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Metro Vancouver directors votes themselves a golden handshake

The Lower Mainland’s municipal leaders are taking some heat after voting themselves a surprise golden handshake, although the North Shore’s mayors are split on the issue.

The Lower Mainland’s municipal leaders are taking some heat after voting themselves a surprise golden handshake, although the North Shore’s mayors are split on the issue.

On Friday last week, the Metro Vancouver board voted to give themselves a 15 per cent raise, and as part of the same motion create a “retirement allowance” giving outgoing directors a lump sum payment of $1,100 per year they have served retroactive to 2007.

District of North Vancouver Mayor Richard Walton voted against the package as did West Vancouver’s acting mayor Mary-Ann Booth. City of North Vancouver Mayor Darrell Mussatto voted with the majority in favour.

Metro staff say the cost of the retirement allowance will be approximately $498,000 upfront with an annual financial impact at approximately $62,500. Because Mussatto and Walton have multiple terms in office and have both announced they won’t be running again, they will be entitled to $12,000 each.

The 15 per cent bump in the stipend is meant to offset a change in the last federal budget, which stripped away a tax writeoff for elected council members’ salaries to cover the cost of expenses. Under the decades-old tax break, council members did not pay taxes on a third of their income.

Dermod Travis, executive director of the watchdog group Integrity B.C., said elected officials’ remuneration should be set by an independent body.

“I think that it’s entirely inappropriate for elected officials to be setting their own pay scale,” he said. “The idea that they would do it retroactive back to 2007 is a complete affront to taxpayers in Metro Vancouver – probably unheard of in most jurisdictions in Canada.”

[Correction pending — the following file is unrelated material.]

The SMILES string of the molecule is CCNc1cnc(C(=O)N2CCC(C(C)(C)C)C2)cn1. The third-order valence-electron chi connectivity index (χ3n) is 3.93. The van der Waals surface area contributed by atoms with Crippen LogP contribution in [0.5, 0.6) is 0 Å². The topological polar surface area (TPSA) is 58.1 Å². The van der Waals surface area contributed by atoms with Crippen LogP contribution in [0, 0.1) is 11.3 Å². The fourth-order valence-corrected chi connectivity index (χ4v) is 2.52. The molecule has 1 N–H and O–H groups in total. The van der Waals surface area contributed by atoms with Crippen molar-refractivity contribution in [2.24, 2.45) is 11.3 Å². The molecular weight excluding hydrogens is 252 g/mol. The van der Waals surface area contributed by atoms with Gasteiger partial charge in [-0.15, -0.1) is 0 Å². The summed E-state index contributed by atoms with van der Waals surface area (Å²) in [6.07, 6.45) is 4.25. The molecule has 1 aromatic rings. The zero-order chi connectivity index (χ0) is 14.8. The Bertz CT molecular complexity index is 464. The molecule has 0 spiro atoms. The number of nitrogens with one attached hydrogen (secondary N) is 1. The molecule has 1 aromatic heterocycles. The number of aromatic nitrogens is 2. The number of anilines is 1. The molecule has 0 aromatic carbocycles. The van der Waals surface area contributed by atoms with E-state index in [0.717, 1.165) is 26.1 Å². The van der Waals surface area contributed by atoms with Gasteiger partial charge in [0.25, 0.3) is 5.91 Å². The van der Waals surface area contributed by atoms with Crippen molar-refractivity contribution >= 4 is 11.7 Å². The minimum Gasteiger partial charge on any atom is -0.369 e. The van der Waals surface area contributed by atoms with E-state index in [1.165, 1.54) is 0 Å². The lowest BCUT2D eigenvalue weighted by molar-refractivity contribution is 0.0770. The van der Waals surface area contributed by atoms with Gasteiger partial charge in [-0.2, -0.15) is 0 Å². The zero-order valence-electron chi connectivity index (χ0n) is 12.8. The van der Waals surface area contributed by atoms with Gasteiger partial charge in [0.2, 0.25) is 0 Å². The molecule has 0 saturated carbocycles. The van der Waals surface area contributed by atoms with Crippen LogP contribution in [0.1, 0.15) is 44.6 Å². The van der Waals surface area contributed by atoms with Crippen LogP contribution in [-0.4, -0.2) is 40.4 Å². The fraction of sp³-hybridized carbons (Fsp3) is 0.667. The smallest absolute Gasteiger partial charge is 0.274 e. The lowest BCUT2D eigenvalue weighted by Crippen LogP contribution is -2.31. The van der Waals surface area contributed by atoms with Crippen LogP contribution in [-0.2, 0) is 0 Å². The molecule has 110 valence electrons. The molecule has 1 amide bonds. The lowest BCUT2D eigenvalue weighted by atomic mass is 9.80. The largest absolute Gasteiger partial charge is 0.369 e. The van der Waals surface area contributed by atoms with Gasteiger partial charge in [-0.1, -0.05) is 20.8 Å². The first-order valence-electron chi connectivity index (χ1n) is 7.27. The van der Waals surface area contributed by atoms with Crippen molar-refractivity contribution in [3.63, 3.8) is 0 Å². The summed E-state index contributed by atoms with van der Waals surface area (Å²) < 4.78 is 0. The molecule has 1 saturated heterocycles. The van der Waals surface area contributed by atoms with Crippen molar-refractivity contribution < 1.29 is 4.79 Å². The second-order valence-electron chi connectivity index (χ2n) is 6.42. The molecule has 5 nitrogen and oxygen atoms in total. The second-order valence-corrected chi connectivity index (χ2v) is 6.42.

In an interview, Walton said, though it was a controversial vote, it is not a “good-guy, bad-guy” story as there is great disparity in how council members are compensated around Metro Vancouver. “People responded to it quite differently. I, at this point, thought there should have been perhaps some broader discussion and I was concerned about the process but I really don’t want to comment beyond that,” he said. “I can argue both sides of this, quite frankly. I just happened to vote no.”

West Vancouver Mayor Mike Smith, who did not attend the meeting, took a less nuanced position, saying it was “blatant pork barrelling” and “a total disgrace.”

Smith sent Booth in his place because, when he reviewed the Metro board agenda before taking off for Hawaii for Spring Break, there was no mention of remuneration or a retirement allowance.

“Honestly, if I’d been there, they would have had to call the riot police. It’s just completely everything that I hate about politics where these people piously talk about how they’re all doing this not for their own advantage, you understand, but to serve the public. Yet they stick their nose so deep in the trough it just makes you sick,” he said. “They’ve been politicians too long. They’ve forgotten how hard people work to pay their taxes.”

Smith also called the bump in remuneration “a crock,” saying directors are already paid by their own municipalities and that they have been getting expenses reimbursed and tax writeoffs for years.

“I’ve been to some of these Metro meetings and they last half an hour and you get $375 or whatever it is,” he said.

Smith said he plans to give his fellow mayors an earful when he returns from vacation and “shame” them into revisiting the decision at the next Metro board meeting.

Mussatto did not speak to the motion before voting for it and did not respond to a request for an interview.

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